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Despite RAMI and prepaid metering, electricity theft still a scourge

Published:Wednesday | October 13, 2021 | 12:09 AMRuddy Mathison/Gleaner Writer
Photo of JPS prepaid metering system installed on a light post in Majesty Gardens, St Andrew, on October 10.
Photo of JPS prepaid metering system installed on a light post in Majesty Gardens, St Andrew, on October 10.

Despite pilot projects instituted by the Jamaica Public Service Company (JPS) to stem the illegal extraction of electricity, the problem still continues to haunt the company.

According to the JPS, in July of 2014 when the electricity regularisation pilot project was launched in McGregor Gardens, east Kingston, 84 per cent of the electricity delivered to the community was illegally extracted.

The electricity supplier said partnering with the Jamaica Social Investment Fund (JSIF) to introduce a prepaid metering system and a Residential Advance Metering Infrastructure (RAMI) led to some 230 legal connections in the community.

But even with these systems that cost the company $32 million, as of October 2021, 63 per cent of the electricity delivered to the community is illegally extracted.

Residents in the area told The Gleaner that the JPS has not lived up to what was promised when they met with the community to install the system.

“We were told that with the prepaid meter we would be put on a flat rate, and this is not so,” said a resident who gave her name as Monique.

“How I know that the JPS not living up to what they said? When the prepaid electricity just came in, I used to get 84 kilowatts for $2,000, but now mi only get 35, that’s why we haffi tief it,” she declared, adding that the application of GCT on prepaid purchases is another burden.


Monique said they are also experiencing regular power outages now, which was not the case in the past when the prepaid system was first introduced.

Another resident revealed that even with the RAMI system that she got, the high cost of electricity forced her to steal the utility.

In the Majesty Gardens community, where the JPS invested $64.4 million to introduce a similar system, in partnership with USAID, JSIF and the University of Technology, illegal extraction of electricity has not ceased.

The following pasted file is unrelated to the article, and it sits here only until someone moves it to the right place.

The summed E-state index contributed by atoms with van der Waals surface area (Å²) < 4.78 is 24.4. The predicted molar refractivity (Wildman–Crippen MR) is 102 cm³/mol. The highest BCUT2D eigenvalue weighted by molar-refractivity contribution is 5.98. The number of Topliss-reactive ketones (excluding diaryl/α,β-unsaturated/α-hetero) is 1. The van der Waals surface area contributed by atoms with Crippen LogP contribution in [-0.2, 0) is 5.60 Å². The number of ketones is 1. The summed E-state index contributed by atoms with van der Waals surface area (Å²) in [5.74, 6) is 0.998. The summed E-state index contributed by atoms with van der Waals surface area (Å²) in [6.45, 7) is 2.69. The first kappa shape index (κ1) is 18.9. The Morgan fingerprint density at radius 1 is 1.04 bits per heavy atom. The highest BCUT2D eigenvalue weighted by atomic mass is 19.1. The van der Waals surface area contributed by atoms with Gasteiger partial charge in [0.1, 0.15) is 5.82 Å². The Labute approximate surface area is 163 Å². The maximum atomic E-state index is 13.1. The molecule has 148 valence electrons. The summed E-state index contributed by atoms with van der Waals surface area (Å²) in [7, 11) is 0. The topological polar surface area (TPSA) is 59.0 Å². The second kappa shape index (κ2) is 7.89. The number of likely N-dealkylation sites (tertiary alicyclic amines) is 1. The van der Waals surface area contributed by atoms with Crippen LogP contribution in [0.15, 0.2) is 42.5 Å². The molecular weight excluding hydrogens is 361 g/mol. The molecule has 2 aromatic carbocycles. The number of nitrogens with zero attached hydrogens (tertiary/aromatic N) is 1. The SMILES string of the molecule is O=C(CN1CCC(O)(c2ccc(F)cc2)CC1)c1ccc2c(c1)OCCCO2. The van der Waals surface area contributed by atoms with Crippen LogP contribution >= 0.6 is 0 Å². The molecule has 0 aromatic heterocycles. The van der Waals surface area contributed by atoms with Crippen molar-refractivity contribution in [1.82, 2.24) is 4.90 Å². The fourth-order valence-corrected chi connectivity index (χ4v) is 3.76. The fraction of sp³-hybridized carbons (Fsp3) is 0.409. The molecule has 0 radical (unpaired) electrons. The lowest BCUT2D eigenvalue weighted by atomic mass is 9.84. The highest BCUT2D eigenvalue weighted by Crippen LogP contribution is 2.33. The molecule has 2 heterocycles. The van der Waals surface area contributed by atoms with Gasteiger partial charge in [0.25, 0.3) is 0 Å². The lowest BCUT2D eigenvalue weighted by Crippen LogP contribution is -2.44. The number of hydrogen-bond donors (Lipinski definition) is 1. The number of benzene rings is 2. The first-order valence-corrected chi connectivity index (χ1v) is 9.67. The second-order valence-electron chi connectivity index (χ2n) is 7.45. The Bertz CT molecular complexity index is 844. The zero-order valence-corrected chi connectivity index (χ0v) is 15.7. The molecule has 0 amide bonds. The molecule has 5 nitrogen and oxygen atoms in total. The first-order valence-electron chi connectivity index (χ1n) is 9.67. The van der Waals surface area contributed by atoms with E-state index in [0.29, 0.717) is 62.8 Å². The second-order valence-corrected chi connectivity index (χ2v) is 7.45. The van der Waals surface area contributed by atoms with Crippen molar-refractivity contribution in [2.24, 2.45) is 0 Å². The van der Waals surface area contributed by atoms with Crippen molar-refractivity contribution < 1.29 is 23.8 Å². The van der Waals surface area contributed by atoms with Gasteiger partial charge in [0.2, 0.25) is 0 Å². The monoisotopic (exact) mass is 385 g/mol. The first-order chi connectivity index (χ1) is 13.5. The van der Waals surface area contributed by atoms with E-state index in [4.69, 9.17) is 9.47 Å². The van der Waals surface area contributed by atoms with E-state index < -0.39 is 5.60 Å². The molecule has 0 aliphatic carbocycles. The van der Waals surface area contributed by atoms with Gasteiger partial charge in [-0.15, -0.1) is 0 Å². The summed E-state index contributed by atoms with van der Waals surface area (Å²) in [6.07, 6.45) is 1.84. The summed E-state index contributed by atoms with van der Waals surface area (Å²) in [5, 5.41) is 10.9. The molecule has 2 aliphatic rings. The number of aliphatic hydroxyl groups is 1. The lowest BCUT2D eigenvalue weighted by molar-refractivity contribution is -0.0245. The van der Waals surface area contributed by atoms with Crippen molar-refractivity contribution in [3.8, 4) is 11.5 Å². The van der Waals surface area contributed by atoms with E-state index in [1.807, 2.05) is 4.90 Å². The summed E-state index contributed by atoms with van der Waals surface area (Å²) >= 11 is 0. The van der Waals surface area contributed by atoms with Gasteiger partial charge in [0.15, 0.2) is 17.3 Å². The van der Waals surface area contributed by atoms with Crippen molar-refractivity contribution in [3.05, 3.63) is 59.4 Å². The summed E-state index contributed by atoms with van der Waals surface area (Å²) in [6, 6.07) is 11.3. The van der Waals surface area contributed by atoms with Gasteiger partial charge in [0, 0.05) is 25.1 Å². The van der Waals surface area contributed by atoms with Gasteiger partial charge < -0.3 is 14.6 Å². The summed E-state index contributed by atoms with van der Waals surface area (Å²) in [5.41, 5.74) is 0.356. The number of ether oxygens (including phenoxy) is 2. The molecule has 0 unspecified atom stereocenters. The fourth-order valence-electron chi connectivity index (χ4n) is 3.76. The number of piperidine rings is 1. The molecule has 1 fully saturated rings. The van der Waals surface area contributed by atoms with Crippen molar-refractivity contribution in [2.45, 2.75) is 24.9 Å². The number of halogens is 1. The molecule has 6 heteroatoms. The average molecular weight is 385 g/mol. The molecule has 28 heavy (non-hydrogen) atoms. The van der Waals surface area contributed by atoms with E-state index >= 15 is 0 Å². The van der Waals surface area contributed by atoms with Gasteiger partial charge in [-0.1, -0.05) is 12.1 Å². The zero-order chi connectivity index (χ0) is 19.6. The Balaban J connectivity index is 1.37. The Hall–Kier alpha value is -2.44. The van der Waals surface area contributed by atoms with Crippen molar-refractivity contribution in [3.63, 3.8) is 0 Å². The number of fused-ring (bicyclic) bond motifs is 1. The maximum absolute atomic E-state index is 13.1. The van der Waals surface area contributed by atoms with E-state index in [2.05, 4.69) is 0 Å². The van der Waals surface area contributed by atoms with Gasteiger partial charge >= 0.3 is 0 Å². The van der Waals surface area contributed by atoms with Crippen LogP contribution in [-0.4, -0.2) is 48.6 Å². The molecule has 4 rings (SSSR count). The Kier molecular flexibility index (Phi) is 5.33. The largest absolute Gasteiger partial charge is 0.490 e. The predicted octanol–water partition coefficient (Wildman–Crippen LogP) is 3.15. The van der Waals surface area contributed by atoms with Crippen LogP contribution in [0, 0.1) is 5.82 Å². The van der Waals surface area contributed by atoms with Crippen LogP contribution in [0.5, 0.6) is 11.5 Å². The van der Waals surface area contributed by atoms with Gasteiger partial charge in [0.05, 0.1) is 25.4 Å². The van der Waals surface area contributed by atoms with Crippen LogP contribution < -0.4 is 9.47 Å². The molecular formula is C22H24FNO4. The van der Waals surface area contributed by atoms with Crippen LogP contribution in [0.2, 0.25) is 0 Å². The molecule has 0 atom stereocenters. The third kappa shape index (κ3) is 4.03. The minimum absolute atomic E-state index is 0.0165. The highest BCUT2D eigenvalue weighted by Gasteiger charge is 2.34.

The company said in 2016, more than 80 per cent of the electricity delivered to the community was lost to theft.

As a result of its engagement with the community, the number of legal connections grew from 14 in June of 2015 to 466 in July of 2017.

According to the energy provider, direct intervention in the community ceased in 2019 and while some customers maintained their prepaid arrangements, illegal usage has trended back up.

Robert Taylor, 64, a resident who has lived in the community all his life, said he was happy when the system was introduced because it made him a legal JPS customer.


“I feel good that I didn’t have to be looking over my back, and paying people to connect illegal light,” he told The Gleaner.

Taylor said illegal connections cost a lot because it caused damage to a lot of appliances, but now he can just go and get electricity and control how he uses it.

“This is the best thing for us down here, I can sleep in peace knowing that I am not on thiefing light,” he said.

Alton Simmonds said it is the best system he has seen and he thinks whoever developed it should be duly recognised.

“This system teach me how to save, I know I have to turn off the lights when mi nah use them and when the fridge freeze up, mi have to plug it out so mi nuh have a problem,” he said.

But some residents were more concerned about what they say is a reduction in the amount of kilowatts they now receive for the same amount of money.

“The only thing is mi a get less fi mi money and this cause me to spend up to $8,000 per month,” said Linton, who operates a bar.

Some residents insisted that they did not wish to steal electricity, but because of the cost, they are not in a position to buy the commodity.

They told The Gleaner that even though it poses a risk, they are willing to take the chance to ensure that they can iron their clothes, watch the news on TV, and preserve foodstuff in their refrigerator.

Meanwhile, some residents in the St John’s Road community of Spanish Town, St Catherine, said that the JPS should find a way to supply paying customers when they take measures to restrict illegal connections.

They told The Gleaner that they would be comfortable with a prepaid system.